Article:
“Islam and Development: Exploring the Invisible Aid Economy,” (Clarke, et al., eds.)

This month Ashgate Publishing releases “Islam and Development: Exploring the Invisible Aid Economy,”¬†edited by¬†Matthew Clarke (Deakin University, Australia) and David Tittensor (Deakin University, Australia). The publisher’s description follows:

The study of Islam since the advent of 9/11 has made a significant resurgence. However, much of the work produced since then has tended to focus on the movements that not only provide aid to their fellow Muslims, but also have political and at times violent agendas. This tendency has led to a dearth of research on the wider Muslim aid and development scene.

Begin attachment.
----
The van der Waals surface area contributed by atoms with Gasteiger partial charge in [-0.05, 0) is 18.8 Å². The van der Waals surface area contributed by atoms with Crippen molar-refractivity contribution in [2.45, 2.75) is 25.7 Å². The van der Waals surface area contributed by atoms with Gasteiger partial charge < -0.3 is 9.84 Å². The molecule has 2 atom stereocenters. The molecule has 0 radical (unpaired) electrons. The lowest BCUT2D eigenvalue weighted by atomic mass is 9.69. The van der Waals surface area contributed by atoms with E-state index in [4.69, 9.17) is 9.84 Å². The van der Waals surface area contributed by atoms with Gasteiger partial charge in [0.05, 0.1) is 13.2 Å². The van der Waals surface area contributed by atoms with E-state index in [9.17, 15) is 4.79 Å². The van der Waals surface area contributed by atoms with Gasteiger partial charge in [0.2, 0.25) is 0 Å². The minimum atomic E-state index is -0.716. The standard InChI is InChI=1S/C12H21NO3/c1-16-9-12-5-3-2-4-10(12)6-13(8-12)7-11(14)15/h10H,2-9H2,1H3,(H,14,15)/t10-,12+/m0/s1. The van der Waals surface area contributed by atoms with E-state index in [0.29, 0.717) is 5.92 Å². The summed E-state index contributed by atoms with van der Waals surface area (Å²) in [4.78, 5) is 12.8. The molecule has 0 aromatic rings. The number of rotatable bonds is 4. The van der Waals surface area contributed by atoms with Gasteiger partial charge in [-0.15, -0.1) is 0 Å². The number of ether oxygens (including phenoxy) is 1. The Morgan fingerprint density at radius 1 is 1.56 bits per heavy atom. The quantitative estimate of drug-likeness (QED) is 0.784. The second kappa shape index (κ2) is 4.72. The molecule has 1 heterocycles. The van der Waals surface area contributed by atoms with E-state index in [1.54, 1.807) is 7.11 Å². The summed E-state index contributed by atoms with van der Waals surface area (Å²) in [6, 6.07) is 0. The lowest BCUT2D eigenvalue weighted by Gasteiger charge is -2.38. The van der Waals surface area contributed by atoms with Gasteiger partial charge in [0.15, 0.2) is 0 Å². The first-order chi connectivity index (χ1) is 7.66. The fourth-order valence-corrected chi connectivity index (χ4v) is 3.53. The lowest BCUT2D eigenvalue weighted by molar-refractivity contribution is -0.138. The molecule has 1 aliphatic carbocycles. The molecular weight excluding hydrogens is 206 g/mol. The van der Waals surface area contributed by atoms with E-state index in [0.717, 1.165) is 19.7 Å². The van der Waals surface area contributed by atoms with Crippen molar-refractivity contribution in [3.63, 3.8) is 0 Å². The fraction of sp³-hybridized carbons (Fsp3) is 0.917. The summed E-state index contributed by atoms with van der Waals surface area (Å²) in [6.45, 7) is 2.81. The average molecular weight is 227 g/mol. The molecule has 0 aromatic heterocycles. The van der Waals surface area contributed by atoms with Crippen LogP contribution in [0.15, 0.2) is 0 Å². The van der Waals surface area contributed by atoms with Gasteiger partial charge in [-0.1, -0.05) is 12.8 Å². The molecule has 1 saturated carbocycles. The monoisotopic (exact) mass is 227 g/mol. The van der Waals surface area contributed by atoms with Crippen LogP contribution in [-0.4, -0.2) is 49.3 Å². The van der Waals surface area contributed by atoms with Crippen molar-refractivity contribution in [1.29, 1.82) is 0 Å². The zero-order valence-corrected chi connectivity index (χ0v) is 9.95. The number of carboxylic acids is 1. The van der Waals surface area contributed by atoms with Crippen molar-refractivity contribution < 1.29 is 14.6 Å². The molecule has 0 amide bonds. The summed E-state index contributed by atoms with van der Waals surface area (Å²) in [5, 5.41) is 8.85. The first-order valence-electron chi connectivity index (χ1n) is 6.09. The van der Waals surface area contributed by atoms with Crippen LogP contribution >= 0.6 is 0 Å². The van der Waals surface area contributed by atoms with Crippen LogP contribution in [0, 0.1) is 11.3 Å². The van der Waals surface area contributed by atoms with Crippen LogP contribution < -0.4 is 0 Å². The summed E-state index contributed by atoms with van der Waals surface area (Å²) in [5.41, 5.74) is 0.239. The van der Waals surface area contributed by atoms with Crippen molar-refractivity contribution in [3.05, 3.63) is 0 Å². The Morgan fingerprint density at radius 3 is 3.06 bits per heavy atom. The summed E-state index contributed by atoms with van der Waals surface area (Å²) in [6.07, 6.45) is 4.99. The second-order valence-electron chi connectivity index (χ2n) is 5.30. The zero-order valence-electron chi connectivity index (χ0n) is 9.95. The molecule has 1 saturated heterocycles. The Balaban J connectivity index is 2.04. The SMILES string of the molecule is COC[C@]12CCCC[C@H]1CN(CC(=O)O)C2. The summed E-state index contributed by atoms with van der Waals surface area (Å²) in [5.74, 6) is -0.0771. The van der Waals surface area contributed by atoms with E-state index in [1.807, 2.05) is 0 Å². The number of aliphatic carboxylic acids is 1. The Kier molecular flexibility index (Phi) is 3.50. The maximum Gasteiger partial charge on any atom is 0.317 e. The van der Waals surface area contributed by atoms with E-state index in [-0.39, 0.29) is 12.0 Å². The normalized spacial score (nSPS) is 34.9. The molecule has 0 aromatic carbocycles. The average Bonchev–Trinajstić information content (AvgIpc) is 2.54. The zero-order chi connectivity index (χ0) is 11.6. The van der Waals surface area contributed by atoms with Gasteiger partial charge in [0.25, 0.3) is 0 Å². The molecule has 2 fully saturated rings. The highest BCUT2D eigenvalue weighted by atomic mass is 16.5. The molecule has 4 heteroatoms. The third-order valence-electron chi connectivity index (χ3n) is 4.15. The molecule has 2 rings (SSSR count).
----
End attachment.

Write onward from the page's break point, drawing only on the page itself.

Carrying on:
Focusing on the role and impact of Islam and Islamic FBOs, an arena that has come to be regarded by some as the ‘invisible aid economy’, Islam and Development considers Islamic theology and its application to development and how Islamic teaching is actualized in case studies of Muslim FBOs. It brings together contributions from the disciplines of theology, sociology, politics and economics, aiming both to raise awareness and to function as a corrective step within the development studies literature.